And so when an investor tries to think about “prices” for these various forms of credit, it is necessary to get behind the winds of credit itself, to see what causes credit to behave like a mild South Seas breeze or a destructive typhoon in the China Sea. Credit creation or credit destruction is really the fundamental force that changes P/Es, risk premiums, natural interest rates, etc. For most investors that may be hard to understand, but that is where the little piggies come in.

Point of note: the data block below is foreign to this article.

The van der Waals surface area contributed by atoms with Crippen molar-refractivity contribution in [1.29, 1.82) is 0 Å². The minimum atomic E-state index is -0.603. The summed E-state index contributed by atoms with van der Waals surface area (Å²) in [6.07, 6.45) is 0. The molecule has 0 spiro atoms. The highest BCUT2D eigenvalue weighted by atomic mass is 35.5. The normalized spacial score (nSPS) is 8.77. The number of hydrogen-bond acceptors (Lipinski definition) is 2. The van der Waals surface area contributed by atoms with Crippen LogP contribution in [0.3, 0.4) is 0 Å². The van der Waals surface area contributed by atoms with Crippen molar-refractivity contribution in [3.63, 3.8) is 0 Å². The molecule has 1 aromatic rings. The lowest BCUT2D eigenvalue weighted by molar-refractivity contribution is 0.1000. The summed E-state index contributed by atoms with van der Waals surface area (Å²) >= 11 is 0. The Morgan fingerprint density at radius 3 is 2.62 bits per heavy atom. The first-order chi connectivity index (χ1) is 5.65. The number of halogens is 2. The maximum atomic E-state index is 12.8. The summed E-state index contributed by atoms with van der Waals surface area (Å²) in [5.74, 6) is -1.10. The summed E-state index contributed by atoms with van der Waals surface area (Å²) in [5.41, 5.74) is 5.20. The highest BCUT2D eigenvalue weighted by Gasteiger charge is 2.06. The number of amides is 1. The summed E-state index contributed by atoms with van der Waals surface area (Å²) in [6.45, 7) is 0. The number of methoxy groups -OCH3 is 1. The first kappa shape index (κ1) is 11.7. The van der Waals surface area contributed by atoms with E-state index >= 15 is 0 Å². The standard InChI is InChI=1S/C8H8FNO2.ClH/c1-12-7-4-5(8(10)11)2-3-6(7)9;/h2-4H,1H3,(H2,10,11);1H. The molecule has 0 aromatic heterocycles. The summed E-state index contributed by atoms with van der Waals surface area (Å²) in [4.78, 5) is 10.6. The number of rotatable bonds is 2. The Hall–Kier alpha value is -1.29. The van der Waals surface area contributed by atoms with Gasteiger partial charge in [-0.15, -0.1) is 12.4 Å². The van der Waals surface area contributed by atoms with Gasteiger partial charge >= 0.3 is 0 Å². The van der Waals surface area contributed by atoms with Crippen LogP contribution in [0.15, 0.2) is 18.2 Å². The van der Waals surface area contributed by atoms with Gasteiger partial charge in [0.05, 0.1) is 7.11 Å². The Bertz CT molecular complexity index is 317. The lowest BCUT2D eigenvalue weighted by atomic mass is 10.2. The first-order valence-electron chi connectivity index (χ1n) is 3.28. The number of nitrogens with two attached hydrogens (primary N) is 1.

Imagine you are on that South Sea island with only two people. Each of you owns half of the island, grows your own food and has four little piggies for bacon and chops and all of the good stuff that people like to eat. Things are copasetic; the local “economy” is doing fine, but one day your other buddy figures out a way to make a new crop that you don’t have. She’s the island’s entrepreneur, so to speak. Well, being jealous and perhaps a tad greedy, your previous buddy refuses to share the secret. But she will offer you a future share of her harvest for one of your little pigs – there being no money, credit or anything of the sort on the island. You love that bacon, but the lady is living higher on the hog, so to speak, with that new “crop,” so you agree on a deal – one pig for one year’s harvest of her future “crop.” Despite the lack of a “stock market,” “crops” are now trading at a P/E of 1 X pigs. One pig equals one future year’s worth of your ex-buddy’s bountiful harvest. Well the months roll by and one thing leads to another, and for some reason you want some more of your neighbor’s “crop.” Maybe it’s marijuana and the island has just legalized it for medicinal purposes. Let’s just say. And let’s say you’re willing to part with another pig for another share of medicinal “weed.” Neighbor, sensing enthusiasm, says, “No, it’ll cost you three pigs,” which is all you have, but you’re feeling high and certainly very hungry so you say OK. This funny smelling “grass” now sells at 3 X pigs, or a pigs-to-“grass” P/E ratio of 3/1 and everybody’s happy. Until … well … to get back to the real world, those piggies have really been credit or cash substitutes all along, and now in order to keep this system going you need more pigs or more credit in order to continue. But you’re out of pigs. A funny thing now happens in this capitalistic South Sea island and mainly to the price of marijuana. It traded last year at 3 pigs to 1, but since you’re out of pigs and credit, the price collapses. Grass goes to zero because there is no more credit; you have no more pigs to pay for it.